Stories from Caluquembe

Those supporting this work in Angola are participants in these stories as much as  I am.  These are a but a few of the stories I remember as I sit to write.  I’ve been here two weeks and could write a book of incredible stories, most already forgotten because of the sheer numbers of illness and injury.

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A 13 month old little boy crawled into a well, thirty feet deep, and landed in water.  Ten minutes later he was pulled out unconscious, but breathing, and brought to the hospital.  We resuscitated him, gave him oxygen and antibiotics and watched him wake up and begin nursing the next day and go home, responding normally, two days later.

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In afternoon consults (those cases saved for “the doctor”), I saw a very strong-looking 65 year old man (photo uploading) who complained of chest discomfort.  He arrived with his wife and both were decked out in bracelets, necklaces and a skirt.  They each had their front teeth filed to a point, were bubbly and pleasant, and I understood not a word that they said.  They were from a small tribe on the coast and one of the people groups we are praying about working among (easily recognized by their teeth and “jewelry”.  They spoke a bit of Mbundu, the common language in the Caluquembe region, and we could communicate through a Portuguese-Mbundu translator (everyone working in the hospital speaks both languages fluently).  His discomfort was most certainly cardiac and all we could do was recommend treatment in the capital which will never happen.  We began some preventative treatment.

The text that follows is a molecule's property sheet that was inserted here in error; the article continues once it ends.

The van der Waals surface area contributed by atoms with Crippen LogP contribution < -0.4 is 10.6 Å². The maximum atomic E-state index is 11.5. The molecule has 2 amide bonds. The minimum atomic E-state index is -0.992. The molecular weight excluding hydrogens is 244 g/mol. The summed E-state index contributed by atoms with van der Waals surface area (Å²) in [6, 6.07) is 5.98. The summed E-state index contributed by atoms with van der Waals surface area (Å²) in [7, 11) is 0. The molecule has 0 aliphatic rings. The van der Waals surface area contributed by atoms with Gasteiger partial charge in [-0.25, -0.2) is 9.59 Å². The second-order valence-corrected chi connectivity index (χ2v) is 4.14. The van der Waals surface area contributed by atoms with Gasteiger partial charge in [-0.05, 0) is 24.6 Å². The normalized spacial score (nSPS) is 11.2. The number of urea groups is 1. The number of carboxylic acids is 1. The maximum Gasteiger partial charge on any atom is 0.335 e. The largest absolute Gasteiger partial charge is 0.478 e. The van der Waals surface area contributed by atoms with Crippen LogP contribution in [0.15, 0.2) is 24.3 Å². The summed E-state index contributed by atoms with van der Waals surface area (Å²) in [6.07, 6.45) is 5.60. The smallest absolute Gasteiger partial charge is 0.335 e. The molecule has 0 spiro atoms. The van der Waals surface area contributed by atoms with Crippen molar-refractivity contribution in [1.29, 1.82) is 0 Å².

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A 23 year old woman had a vaginal-bladder fistula repaired two weeks earlier by Dr Foster and was told that the problem was fully corrected and she could go home.  No picture could capture her beaming smile as she gushed her thanks to everyone.  One surgery and generations changed. See previous post on devastation of these fistulas.